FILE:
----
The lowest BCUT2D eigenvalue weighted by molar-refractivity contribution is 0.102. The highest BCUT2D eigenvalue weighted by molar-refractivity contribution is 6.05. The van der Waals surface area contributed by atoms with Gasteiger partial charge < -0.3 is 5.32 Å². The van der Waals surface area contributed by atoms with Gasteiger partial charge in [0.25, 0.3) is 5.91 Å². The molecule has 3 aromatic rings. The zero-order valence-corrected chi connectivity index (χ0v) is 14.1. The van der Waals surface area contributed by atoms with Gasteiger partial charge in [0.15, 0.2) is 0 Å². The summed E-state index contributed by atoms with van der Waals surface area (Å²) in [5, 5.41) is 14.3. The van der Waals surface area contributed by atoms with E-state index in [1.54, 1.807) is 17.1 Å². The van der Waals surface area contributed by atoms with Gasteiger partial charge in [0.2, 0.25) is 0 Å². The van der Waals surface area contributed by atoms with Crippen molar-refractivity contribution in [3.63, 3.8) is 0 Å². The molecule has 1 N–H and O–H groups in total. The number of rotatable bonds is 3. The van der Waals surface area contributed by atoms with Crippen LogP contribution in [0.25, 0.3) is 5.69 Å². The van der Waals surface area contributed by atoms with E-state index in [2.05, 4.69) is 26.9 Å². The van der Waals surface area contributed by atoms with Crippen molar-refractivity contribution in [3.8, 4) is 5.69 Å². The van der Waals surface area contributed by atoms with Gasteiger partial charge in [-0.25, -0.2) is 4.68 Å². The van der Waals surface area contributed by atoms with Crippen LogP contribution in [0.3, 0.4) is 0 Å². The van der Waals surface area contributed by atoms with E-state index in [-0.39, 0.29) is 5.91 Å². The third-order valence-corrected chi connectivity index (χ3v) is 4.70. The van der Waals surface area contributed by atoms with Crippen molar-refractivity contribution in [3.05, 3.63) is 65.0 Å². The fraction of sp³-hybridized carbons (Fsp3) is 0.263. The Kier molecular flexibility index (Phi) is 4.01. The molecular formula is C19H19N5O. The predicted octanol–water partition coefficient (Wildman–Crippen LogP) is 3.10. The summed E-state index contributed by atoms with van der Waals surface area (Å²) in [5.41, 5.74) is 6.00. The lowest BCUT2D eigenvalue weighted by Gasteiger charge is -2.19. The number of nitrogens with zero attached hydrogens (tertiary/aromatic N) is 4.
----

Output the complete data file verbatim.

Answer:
The lowest BCUT2D eigenvalue weighted by molar-refractivity contribution is 0.102. The highest BCUT2D eigenvalue weighted by molar-refractivity contribution is 6.05. The van der Waals surface area contributed by atoms with Gasteiger partial charge < -0.3 is 5.32 Å². The van der Waals surface area contributed by atoms with Gasteiger partial charge in [0.25, 0.3) is 5.91 Å². The molecule has 3 aromatic rings. The zero-order valence-corrected chi connectivity index (χ0v) is 14.1. The van der Waals surface area contributed by atoms with Gasteiger partial charge in [0.15, 0.2) is 0 Å². The summed E-state index contributed by atoms with van der Waals surface area (Å²) in [5, 5.41) is 14.3. The van der Waals surface area contributed by atoms with E-state index in [1.54, 1.807) is 17.1 Å². The van der Waals surface area contributed by atoms with Gasteiger partial charge in [0.2, 0.25) is 0 Å². The van der Waals surface area contributed by atoms with Crippen molar-refractivity contribution in [3.63, 3.8) is 0 Å². The molecule has 1 N–H and O–H groups in total. The number of rotatable bonds is 3. The van der Waals surface area contributed by atoms with Crippen LogP contribution in [0.25, 0.3) is 5.69 Å². The van der Waals surface area contributed by atoms with E-state index in [2.05, 4.69) is 26.9 Å². The van der Waals surface area contributed by atoms with Crippen molar-refractivity contribution in [3.8, 4) is 5.69 Å². The van der Waals surface area contributed by atoms with Gasteiger partial charge in [-0.25, -0.2) is 4.68 Å². The van der Waals surface area contributed by atoms with Crippen LogP contribution in [0.3, 0.4) is 0 Å². The van der Waals surface area contributed by atoms with E-state index in [-0.39, 0.29) is 5.91 Å². The third-order valence-corrected chi connectivity index (χ3v) is 4.70. The van der Waals surface area contributed by atoms with Crippen molar-refractivity contribution in [3.05, 3.63) is 65.0 Å². The fraction of sp³-hybridized carbons (Fsp3) is 0.263. The Kier molecular flexibility index (Phi) is 4.01. The molecular formula is C19H19N5O. The predicted octanol–water partition coefficient (Wildman–Crippen LogP) is 3.10. The summed E-state index contributed by atoms with van der Waals surface area (Å²) in [5.41, 5.74) is 6.00. The lowest BCUT2D eigenvalue weighted by Gasteiger charge is -2.19. The number of nitrogens with zero attached hydrogens (tertiary/aromatic N) is 4.